Background: Treatment of diabetes type 2 using chronic pharmacological inhibition of dipeptidyl peptidase 4 (DP4) still requires an in-depth analysis of models for chronic DP4 deficiency, because adverse reactions induced by some DP4 inhibitors have been described.
Methods: In the present study, a novel congenic rat model of DP4 deficiency on a "DP4-high" DA rat genetic background was generated (DA.F344-Dpp4(m)/ SvH rats) and comprehensively phenotyped.
Results: Similar to chronic pharmacological inhibition of DP4, DP4 deficient rats exhibited a phenotype involving reduced diet-induced body weight gain and improved glucose tolerance associated with increased levels of glucagon-like peptide-1 (GLP-1) and bound leptin as well as decreased aminotransferases and triglycerides. Additionally, DA.F344-Dpp4(m)/SvH rats showed anxiolytic-like and reduced stress-like responses, a phenomenon presently not targeted by DP4 inhibitors. However, several immune alterations, such as differential leukocyte subset composition at baseline, blunted natural killer cell and T-cell functions, and altered cytokine levels were observed.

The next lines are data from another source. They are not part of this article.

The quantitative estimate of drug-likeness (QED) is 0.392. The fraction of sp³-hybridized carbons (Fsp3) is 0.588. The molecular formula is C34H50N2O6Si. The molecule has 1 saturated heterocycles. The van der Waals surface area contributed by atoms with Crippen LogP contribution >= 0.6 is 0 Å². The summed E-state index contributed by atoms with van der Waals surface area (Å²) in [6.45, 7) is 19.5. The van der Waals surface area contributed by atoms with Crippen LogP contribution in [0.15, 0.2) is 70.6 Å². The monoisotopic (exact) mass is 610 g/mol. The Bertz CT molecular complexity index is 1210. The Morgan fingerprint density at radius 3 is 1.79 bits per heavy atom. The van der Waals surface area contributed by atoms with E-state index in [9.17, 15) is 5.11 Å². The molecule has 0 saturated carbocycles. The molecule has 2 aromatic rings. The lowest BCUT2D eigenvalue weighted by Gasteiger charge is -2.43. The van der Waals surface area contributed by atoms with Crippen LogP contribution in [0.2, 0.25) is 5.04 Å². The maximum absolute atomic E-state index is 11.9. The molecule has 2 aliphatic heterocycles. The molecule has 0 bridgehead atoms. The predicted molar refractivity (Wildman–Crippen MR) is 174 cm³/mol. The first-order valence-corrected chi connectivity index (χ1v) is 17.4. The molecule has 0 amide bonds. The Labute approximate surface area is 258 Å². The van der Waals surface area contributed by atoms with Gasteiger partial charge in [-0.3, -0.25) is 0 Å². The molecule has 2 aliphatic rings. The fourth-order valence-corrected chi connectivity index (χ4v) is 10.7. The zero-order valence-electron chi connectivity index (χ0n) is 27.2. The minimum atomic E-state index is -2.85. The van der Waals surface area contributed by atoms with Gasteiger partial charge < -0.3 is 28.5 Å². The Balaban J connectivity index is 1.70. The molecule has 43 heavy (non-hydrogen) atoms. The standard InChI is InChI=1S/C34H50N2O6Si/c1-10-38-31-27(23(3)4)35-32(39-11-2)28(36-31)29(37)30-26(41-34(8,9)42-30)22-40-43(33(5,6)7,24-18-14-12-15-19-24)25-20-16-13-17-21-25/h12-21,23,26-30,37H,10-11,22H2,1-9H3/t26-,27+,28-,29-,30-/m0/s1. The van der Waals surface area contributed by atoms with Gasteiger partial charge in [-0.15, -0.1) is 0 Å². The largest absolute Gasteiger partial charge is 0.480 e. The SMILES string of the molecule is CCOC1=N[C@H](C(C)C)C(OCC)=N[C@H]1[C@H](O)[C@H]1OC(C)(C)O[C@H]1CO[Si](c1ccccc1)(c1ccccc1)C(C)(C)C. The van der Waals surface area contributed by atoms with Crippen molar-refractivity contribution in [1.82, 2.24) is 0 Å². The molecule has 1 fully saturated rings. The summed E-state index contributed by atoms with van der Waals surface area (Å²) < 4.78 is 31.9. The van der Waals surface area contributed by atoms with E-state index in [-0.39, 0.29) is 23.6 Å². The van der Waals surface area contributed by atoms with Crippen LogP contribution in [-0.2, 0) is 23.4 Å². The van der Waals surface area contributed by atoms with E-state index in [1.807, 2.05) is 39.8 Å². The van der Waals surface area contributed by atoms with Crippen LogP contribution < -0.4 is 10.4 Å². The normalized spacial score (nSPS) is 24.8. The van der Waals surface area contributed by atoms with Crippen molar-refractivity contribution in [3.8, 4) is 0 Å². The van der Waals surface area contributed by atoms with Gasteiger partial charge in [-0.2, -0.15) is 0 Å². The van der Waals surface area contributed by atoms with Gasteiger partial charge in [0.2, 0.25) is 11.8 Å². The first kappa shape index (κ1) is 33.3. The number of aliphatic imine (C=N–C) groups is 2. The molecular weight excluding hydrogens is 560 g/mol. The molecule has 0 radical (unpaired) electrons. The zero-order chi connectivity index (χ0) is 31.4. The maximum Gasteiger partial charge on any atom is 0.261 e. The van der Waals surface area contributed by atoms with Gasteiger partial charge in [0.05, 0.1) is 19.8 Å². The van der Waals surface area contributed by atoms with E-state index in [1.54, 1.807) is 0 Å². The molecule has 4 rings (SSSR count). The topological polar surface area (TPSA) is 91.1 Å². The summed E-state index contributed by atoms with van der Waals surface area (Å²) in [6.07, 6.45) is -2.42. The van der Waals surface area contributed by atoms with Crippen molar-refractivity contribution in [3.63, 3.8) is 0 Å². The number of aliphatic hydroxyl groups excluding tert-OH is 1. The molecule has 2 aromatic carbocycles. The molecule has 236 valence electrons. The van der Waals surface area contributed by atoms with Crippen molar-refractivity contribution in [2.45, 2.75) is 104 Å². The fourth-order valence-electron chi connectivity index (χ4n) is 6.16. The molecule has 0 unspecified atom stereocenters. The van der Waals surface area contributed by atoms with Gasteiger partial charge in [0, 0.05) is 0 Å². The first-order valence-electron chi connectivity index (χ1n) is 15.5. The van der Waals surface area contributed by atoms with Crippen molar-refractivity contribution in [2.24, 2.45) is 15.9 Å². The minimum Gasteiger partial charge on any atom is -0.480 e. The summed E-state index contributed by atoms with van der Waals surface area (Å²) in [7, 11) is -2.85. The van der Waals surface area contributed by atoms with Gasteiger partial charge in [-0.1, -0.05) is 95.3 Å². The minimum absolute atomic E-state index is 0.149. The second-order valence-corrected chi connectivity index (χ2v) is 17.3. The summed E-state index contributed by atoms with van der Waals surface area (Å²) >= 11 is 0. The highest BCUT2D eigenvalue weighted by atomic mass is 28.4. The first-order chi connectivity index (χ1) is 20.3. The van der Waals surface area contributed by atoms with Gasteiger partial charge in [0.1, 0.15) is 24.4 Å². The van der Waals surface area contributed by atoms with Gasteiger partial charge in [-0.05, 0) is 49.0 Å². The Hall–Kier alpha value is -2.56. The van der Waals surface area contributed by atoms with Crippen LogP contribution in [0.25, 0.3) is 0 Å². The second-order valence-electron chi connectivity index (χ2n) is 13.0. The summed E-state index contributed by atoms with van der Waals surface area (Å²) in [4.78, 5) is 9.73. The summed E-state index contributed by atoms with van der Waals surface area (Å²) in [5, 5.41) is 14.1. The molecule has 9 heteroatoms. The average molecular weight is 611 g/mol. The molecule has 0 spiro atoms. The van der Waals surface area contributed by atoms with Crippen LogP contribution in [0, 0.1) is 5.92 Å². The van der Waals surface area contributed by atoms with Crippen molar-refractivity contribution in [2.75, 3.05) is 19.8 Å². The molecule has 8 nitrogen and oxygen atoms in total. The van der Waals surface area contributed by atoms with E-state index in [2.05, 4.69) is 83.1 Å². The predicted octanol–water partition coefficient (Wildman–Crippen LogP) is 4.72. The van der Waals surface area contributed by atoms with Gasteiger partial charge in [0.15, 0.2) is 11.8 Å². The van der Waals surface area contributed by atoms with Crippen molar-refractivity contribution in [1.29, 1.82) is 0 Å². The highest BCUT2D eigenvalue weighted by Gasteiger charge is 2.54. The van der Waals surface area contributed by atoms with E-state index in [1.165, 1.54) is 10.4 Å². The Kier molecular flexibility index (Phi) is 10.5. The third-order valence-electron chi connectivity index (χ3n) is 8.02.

Conclusions: While this animal model confirms a critical role of DP4 in GLP-1-dependent glucose regulation, genetically induced chronic DP4 deficiency apparently also affects stress-regulatory and immuneregulatory systems, indicating that the use of chronic DP4 inhibitors might have the potential to interfere with central nervous system and immune functions in vivo.